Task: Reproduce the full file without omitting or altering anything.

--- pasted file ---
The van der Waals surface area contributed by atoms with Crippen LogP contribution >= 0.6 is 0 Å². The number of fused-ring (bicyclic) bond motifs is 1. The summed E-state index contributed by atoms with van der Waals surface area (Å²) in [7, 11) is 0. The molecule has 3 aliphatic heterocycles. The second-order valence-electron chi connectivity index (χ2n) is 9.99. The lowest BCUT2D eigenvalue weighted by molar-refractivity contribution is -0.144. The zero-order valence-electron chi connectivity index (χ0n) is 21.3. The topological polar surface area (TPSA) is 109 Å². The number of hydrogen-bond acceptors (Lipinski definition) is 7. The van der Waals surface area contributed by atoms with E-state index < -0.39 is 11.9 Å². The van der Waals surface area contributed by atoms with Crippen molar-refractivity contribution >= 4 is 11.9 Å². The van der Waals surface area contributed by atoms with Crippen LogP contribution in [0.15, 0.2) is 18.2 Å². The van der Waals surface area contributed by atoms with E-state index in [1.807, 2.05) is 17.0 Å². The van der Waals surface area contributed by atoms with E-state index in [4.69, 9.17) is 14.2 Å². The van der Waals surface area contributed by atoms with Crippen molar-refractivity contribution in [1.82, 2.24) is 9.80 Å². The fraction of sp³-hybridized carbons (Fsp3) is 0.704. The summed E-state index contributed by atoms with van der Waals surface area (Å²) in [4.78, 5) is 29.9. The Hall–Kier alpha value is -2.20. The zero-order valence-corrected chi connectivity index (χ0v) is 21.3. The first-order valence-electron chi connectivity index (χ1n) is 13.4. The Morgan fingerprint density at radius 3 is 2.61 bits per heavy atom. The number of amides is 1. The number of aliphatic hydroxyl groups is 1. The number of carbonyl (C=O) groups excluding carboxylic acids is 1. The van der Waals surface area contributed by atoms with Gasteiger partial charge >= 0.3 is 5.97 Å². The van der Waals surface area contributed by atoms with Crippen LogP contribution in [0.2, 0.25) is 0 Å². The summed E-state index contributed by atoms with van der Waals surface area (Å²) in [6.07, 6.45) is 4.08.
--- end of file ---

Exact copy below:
The van der Waals surface area contributed by atoms with Crippen LogP contribution >= 0.6 is 0 Å². The number of fused-ring (bicyclic) bond motifs is 1. The summed E-state index contributed by atoms with van der Waals surface area (Å²) in [7, 11) is 0. The molecule has 3 aliphatic heterocycles. The second-order valence-electron chi connectivity index (χ2n) is 9.99. The lowest BCUT2D eigenvalue weighted by molar-refractivity contribution is -0.144. The zero-order valence-electron chi connectivity index (χ0n) is 21.3. The topological polar surface area (TPSA) is 109 Å². The number of hydrogen-bond acceptors (Lipinski definition) is 7. The van der Waals surface area contributed by atoms with E-state index < -0.39 is 11.9 Å². The van der Waals surface area contributed by atoms with Crippen molar-refractivity contribution >= 4 is 11.9 Å². The van der Waals surface area contributed by atoms with Crippen LogP contribution in [0.15, 0.2) is 18.2 Å². The van der Waals surface area contributed by atoms with E-state index in [1.807, 2.05) is 17.0 Å². The van der Waals surface area contributed by atoms with E-state index in [4.69, 9.17) is 14.2 Å². The van der Waals surface area contributed by atoms with Crippen molar-refractivity contribution in [1.82, 2.24) is 9.80 Å². The fraction of sp³-hybridized carbons (Fsp3) is 0.704. The summed E-state index contributed by atoms with van der Waals surface area (Å²) in [4.78, 5) is 29.9. The Hall–Kier alpha value is -2.20. The zero-order valence-corrected chi connectivity index (χ0v) is 21.3. The first-order valence-electron chi connectivity index (χ1n) is 13.4. The Morgan fingerprint density at radius 3 is 2.61 bits per heavy atom. The number of amides is 1. The number of aliphatic hydroxyl groups is 1. The number of carbonyl (C=O) groups excluding carboxylic acids is 1. The van der Waals surface area contributed by atoms with Gasteiger partial charge >= 0.3 is 5.97 Å². The van der Waals surface area contributed by atoms with Crippen LogP contribution in [0.2, 0.25) is 0 Å². The summed E-state index contributed by atoms with van der Waals surface area (Å²) in [6.07, 6.45) is 4.08.